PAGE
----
David Boudia, Steele Johnson
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U.S. divers qualify for all but one Olympic synchronized diving event

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If U.S. divers are to match their synchronized-event medal output from the London Olympics, they must make the podium in all of their events at the Rio Games.

The U.S. qualified for three of the four Olympic synchronized diving events at the FINA World Cup at the outdoor Rio Olympic venue over the weekend, an event complicated by thunderstorms and power outages.

The surprise came in the women’s springboard synchro, with Olympic silver medalist Abby Johnston and Laura Ryan finishing eighth and missing Rio qualification by one spot (3.24 points out of seventh).

Johnston and Ryan, and all of the U.S. divers competing in the World Cup, are trying to qualify Olympic quota places for the U.S. rather than spots specifically for them. The U.S. Olympic diving team will be determined at trials in Indianapolis from June 18-26.

In 2012, Johnston and Kelci Bryant earned synchro springboard silver on the first night of diving competition in London, the first U.S. Olympic diving medals since 2000. It sparked a resurgent Games for U.S. divers, who earned medals in four of eight total events, finishing second to China in the medal standings.

On Sunday, individual Olympic champion David Boudia and Steele Johnson capped the synchro portion of the competition by finishing fourth in the platform, adding the U.S. to the Olympic field of eight total.

In 2012, Boudia and Nick McCrory earned synchro platform bronze, the first U.S. Olympic men’s synchro medals ever. Synchronized diving debuted at Sydney 2000.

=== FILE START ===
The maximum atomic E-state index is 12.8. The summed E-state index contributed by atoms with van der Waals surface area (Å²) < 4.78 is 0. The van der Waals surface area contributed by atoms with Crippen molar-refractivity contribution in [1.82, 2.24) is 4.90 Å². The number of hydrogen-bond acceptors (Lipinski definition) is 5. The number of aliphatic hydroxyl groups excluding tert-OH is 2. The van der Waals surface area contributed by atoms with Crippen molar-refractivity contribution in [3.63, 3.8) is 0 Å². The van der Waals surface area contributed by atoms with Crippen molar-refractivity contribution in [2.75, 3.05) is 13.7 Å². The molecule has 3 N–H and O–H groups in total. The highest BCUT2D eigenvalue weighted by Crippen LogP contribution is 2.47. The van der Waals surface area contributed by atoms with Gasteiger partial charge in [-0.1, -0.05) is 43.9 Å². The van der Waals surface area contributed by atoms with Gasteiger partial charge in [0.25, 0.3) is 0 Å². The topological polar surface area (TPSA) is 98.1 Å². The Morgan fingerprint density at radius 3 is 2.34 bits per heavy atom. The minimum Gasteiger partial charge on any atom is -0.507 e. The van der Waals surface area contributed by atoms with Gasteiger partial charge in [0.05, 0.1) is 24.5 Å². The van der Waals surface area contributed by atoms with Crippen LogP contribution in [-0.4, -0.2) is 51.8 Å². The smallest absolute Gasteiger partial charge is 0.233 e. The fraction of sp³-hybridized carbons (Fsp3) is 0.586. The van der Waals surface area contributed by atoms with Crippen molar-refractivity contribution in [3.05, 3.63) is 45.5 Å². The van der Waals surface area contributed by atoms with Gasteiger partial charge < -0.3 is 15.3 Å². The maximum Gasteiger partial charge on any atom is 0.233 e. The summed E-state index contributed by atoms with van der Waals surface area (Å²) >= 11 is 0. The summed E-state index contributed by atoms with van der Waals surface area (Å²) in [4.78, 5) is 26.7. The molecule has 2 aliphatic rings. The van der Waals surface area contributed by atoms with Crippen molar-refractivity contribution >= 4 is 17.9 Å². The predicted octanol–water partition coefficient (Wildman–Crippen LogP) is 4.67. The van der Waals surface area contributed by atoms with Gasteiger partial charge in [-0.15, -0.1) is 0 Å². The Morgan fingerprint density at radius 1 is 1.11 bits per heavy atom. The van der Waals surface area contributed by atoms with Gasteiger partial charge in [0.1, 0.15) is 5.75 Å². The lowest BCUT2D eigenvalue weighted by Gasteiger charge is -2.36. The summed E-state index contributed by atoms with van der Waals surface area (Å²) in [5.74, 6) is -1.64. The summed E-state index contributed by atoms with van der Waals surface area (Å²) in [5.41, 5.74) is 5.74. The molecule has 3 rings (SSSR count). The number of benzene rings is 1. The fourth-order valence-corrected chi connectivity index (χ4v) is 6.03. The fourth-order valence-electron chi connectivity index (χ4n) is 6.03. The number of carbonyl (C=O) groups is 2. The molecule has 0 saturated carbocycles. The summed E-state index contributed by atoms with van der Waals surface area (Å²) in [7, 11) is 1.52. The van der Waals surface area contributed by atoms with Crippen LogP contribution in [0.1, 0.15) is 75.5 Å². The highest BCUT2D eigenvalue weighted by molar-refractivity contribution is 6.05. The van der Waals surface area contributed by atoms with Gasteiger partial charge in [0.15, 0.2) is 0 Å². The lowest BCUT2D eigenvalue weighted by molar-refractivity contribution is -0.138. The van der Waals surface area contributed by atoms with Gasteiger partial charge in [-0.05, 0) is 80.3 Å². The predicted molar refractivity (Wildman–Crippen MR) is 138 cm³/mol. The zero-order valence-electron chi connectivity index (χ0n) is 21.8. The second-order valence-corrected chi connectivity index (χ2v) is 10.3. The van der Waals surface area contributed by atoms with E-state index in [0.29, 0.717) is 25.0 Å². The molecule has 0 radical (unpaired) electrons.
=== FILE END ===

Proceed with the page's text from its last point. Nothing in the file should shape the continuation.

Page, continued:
The U.S. women also earned an Olympic synchro platform spot at the World Cup. Amy Cozad and Jessica Parratto, both looking to make a first Olympic team, placed fourth. In 2012, the U.S. did not qualify for women’s synchro platform at the Olympics for the first time.

In men’s synchro springboard, Olympic bronze medalist Kristian Ipsen and Sam Dorman squeaked the U.S. into the Olympic field by .36 of a point, overtaking Canada for the last Rio berth on their final dive.

A nation may qualify no more than two spots in individual Olympic events. The U.S. came into the World Cup already with one spot qualified in men’s and women’s platform.

The U.S. is perfect so far individually at the World Cup, gaining both men’s springboard Olympic spots and a second in women’s platform.

The World Cup continues through Wednesday on NBC Sports Live Extra, with more Olympic individual event quota spots on the line in women’s springboard and men’s platform.

Full World Cup results are here.

VIDEO: Brazilian badly misses dive, gets 0 points at World Cup

Justin Gatlin, Noah Lyles headline U.S. roster for IAAF World Relays

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Justin Gatlin and Noah Lyles haven’t been in the same race since the 2016 Olympic Trials, but they could exchange a baton at the IAAF World Relays next month.

Gatlin, the reigning world 100m champion, and Lyles, undefeated at 200m outdoors in this Olympic cycle, headline the U.S. roster at World Relays in Yokohama, Japan, from May 11-12.